A feeling of absolute helplessness pummeled my guts as I took off my coat and boots. My destiny was in her hands, and it seemed my mind, soul, and body rebelled at the thought of having so little say-so in how this was all going to end.
Mrs. Moore and Ellen had started with supper. I walked into the kitchen and stood in the middle of the floor, feeling awkward, conspicuous, and unsure.
“Hungry?” Mrs. Moore smiled at me as she transferred a steaming pot of cooked potatoes from the stove to the strainer.
“Yes, ma’am,” I replied woodenly, failing to recognize that at the moment, my throat was so tight I couldn’t have shoved a pea down it with a ramrod.
I moved to the table where Ellen was slicing bread and pulled out a chair, but didn’t sit down. I stood indecisively, not wanting to talk to her around anyone else, but not sure what to say when I did. She looked up briefly from her work and smiled at me, her hands never stopping. A gold necklace draped her smooth neck, the opal pendant nestled like an inlay in the nook of her collarbone, which looked like an elegant embossing, strong and beautiful. She noticed me staring and looked again, and I wanted to avert my eyes, but knew it would look juvenile, so I held her gaze as she looked at me with a pleasant look of perplexity. The time was now.
“Can I talk with you, you know, uh, alone?” I asked, so nervous I feared she might feel my pulse through the floor. She quickly masked her initial look of realization and unease with an expression would have passed for calm if she hadn’t reddened slightly and bit her bottom lip nervously as she hung up her apron and excused herself. I followed her into the empty parlor. She turned to face me, but we both didn’t sit down.
“So I, uh, was talking to your pa,” I began, looking down at my hands as I picked away at a loose thread on the arm of the red and gold sofa we were standing beside.
“Uh-huh,” she said, her eyes showed a hint of pity for me and encouraged me along. I decided I at least needed to be man enough to look her in the eye, so I didn’t look down again, just stared straight into her soul.
“Well, he said it would be alright by him if I courted you,” I unloaded.
“Uh-huh,” she said again, looking more relaxed now.
“And so I was just wondering if, if…” Drat! As badly as I wanted to ask her flat out if she wanted to go with me, I just kept thinking that the more directly I phrased things, the more directly I could be refused, so I switched horses in midstream and tried to be a little humorous.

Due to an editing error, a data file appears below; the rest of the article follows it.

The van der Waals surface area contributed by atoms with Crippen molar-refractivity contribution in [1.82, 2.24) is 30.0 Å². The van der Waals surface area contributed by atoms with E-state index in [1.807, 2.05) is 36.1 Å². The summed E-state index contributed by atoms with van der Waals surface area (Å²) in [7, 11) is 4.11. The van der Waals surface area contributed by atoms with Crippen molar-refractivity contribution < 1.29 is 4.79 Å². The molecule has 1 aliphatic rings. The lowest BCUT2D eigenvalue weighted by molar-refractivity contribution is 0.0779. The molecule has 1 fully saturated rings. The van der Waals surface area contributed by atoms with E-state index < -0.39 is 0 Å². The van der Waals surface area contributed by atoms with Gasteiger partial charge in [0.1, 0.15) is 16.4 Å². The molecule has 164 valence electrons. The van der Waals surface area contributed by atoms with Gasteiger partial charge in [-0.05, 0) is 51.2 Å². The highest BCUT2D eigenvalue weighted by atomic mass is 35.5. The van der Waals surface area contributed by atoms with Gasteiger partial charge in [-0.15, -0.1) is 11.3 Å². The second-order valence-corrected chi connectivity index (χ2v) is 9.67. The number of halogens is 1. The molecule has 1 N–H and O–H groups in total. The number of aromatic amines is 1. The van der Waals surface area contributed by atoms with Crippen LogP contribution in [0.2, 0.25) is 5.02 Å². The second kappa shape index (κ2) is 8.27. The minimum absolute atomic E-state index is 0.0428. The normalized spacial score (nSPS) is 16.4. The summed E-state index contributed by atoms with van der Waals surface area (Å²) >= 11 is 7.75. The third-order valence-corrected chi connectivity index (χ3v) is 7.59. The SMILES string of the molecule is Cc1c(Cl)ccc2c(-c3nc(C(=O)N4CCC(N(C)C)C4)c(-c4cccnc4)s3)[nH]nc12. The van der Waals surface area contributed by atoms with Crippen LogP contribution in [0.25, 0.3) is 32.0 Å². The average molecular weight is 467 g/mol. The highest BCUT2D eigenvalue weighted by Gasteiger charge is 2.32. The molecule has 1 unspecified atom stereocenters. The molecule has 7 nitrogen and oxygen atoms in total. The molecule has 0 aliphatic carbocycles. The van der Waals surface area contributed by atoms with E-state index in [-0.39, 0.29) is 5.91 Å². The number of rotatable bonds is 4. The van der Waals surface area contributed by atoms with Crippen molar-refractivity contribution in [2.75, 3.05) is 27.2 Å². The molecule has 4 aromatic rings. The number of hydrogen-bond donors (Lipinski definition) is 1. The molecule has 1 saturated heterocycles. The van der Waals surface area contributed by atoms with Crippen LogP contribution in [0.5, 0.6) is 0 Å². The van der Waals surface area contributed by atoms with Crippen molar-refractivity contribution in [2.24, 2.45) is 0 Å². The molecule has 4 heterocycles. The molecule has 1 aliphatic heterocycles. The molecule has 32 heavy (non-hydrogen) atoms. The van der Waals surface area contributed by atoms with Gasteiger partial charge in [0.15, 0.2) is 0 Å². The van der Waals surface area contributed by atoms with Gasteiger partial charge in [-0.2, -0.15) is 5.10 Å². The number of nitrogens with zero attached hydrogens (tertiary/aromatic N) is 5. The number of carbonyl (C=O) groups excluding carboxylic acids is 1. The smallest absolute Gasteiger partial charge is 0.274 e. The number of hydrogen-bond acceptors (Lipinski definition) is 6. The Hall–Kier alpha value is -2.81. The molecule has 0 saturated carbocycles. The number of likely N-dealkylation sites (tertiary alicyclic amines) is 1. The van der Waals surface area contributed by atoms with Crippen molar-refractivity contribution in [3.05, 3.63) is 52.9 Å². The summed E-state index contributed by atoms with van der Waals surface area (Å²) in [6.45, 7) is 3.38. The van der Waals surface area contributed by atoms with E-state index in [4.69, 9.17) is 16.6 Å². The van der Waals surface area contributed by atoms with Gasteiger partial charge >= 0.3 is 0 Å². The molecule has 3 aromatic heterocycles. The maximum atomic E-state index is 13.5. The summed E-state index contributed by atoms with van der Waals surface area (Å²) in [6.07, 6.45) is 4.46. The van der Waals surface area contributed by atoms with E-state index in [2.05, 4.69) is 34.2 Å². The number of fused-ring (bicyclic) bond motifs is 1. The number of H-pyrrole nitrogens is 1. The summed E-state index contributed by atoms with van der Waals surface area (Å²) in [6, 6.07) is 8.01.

“I was wondering if maybe I could set an appointment to ask you if you’d like me to court you,” I propositioned safely. A smile flitted briefly over her face, like the shadow of a bird is there and gone, and you wonder if you really saw it at all.
“Why certainly, Mr. Mattox!” she replied, the anxiety having been replaced with her usual coolness. “Does Sunday after next, at two o’clock, work for you?” she queried.
Befuddled by her reaction, I struggled to regain my mental footing and managed a delayed, “Yes, yes, that will be fine,” trying not to look too stunned that she hadn’t caught on to the absurdity of my suggestion. A dopey smile not unlike the one her father had been wearing only 20 minutes previously played on her lips, and finally, it broke into a broad smile and she laughed a throaty, contagious laugh I was sure I could listen to until the trumpet sounded.
“Robbie!” she chided softly. “Of course I’ll be your girl!” She moved in closer to me, her chin tilted slightly up as her eyes invited my touch.
“That makes me a—a very happy man,” I smiled at her, keeping my tone low, as she gently bumped the full bust of her dress up against me, deliberately, carelessly, like a drunk might ease his car against the bumper of another before coming to a stop. My hands gripped the tops of her arms where they met her shoulders as I drank in the smell of her perfume.